Known as the “art of controlled movements”, Pilates has become one of the go-to fitness systems for individuals looking to build strength, develop control, and improve flexibility and balance. Pilates is a form of exercise that was created in the early 20th century by Joseph Pilates. Initially this style of exercise was developed for injured soldiers who were confined to their beds and needed to regain movement and flexibility.
Although Pilates has been around for quite some time, it has just now started to gain some form of popularity over the past decade or so. Because Pilates hasn’t always been as well-known as some of the other forms of exercises, there are many things that the average person doesn’t know about this style of exercise. Listed below are a few.
1. Pilates is not a form of Yoga. One of the most common misconceptions is that Pilates was derived from a form of Yoga. This is not the case. Pilates is its own physical fitness system. Like Yoga, Pilates was created with the belief that both mental health and physical health are interconnected. However, exercises within the Pilates system have a much more direct effect on your physical body than that of Yoga. Pilates exercises are geared towards improving flexibility, breathing, strength, coordination, control, and balance. Although the two forms are similar, ultimately they each have different agendas.
2. Pilates can burn calories all day long. If you walk into any gym, most likely you will observe numerous people spending hours on the cardio machines. While that form of fitness training has been proven to be effective in terms of burning calories during the workout, it fails to do so once you are finished exercising. This is where Pilates is different. Given that Pilates integrates a form of resistance training, it will not only burn calories while you are performing the exercise, but it will help you to continue to burn calories throughout the day. This is largely because Pilates tends to increase lean muscles which will help improve your metabolism.
3. Pilates can improve self-efficacy, sleep quality and mood. One of the underpinnings of Pilates is that mental and physical health are interrelated. The effects of this have been further proven by a study conducted by Caldwell, Harrison, Adams, and Triplett. The study looked at whether a semester of Pilates could improve “self-efficacy, sleep quality and mood”. The results of the study state the following: “Self-efficacy was found to be improved in the group that participated in Pilates and there was a trend towards improvement in sleep quality. Mood was found to be improved significantly in the Pilates group”, (Caldwell). This study suggests that in addition to the physical benefits, Pilates can also provide a variety of mental health benefits as well.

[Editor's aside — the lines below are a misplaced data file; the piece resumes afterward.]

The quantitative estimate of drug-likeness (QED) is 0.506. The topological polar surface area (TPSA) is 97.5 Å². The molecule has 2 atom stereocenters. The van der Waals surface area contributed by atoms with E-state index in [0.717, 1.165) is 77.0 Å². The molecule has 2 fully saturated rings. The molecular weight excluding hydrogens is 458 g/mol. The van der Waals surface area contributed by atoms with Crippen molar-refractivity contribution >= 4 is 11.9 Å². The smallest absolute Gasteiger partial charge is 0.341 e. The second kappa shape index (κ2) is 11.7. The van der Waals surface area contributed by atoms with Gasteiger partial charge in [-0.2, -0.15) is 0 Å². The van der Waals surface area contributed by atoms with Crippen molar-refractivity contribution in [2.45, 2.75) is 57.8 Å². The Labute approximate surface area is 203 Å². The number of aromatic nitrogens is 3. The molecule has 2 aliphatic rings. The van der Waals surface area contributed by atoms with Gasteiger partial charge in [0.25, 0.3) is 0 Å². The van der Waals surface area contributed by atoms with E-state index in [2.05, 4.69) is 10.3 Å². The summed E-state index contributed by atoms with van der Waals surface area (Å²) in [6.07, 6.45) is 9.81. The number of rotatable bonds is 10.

4. Pilates can help to improve posture. One of the main elements of Pilates is ensuring that you are properly aligned during the exercises. It is for this reason that those who engage in Pilates tend to become more aware of how their body is positioned. This new found awareness coupled with the fact that Pilates tones and strengthens your core muscles, will often result in improved posture.
5. Quality is more important than quantity. Some people mistakenly think that the more reps they do of a specific exercise, the better the effect. Unfortunately this is not always the case. For instance, if you do 100 sit-ups using incorrect form then your workout wouldn’t be nearly as effective as it would be if you did 50 sit-ups using the correct form. With Pilates, it is more important to focus on the form and quality of the exercise that you are performing rather than the amount of reps that you are able to do. Performing each exercise correctly will help to ensure that you are working the right muscles without adding avoidable stress or tension to your body.
RPIoffers a wide range of rehabilitation services, including rehab Pilates. Our team of certified Pilates instructors work with patients to speed up the healing process of previous injuries, as well as to improve motor skills, breathing, flexibility, and much more. For a more detailed description of our rehab Pilates program click here contact one of our offices to schedule an appointment.
Caldwell, K., Harrison, M., Adams, M., & Triplett, N. (2008). Effect of Pilates and taiji quan training on self-efficacy, sleep quality, mood, and physical performance of college students. Retrieved from http://www.sciencedirect.com/science/article/pii/S136085920800003X
Elite Body Pilates. (2014). 5 things about Pilates. Retrieved from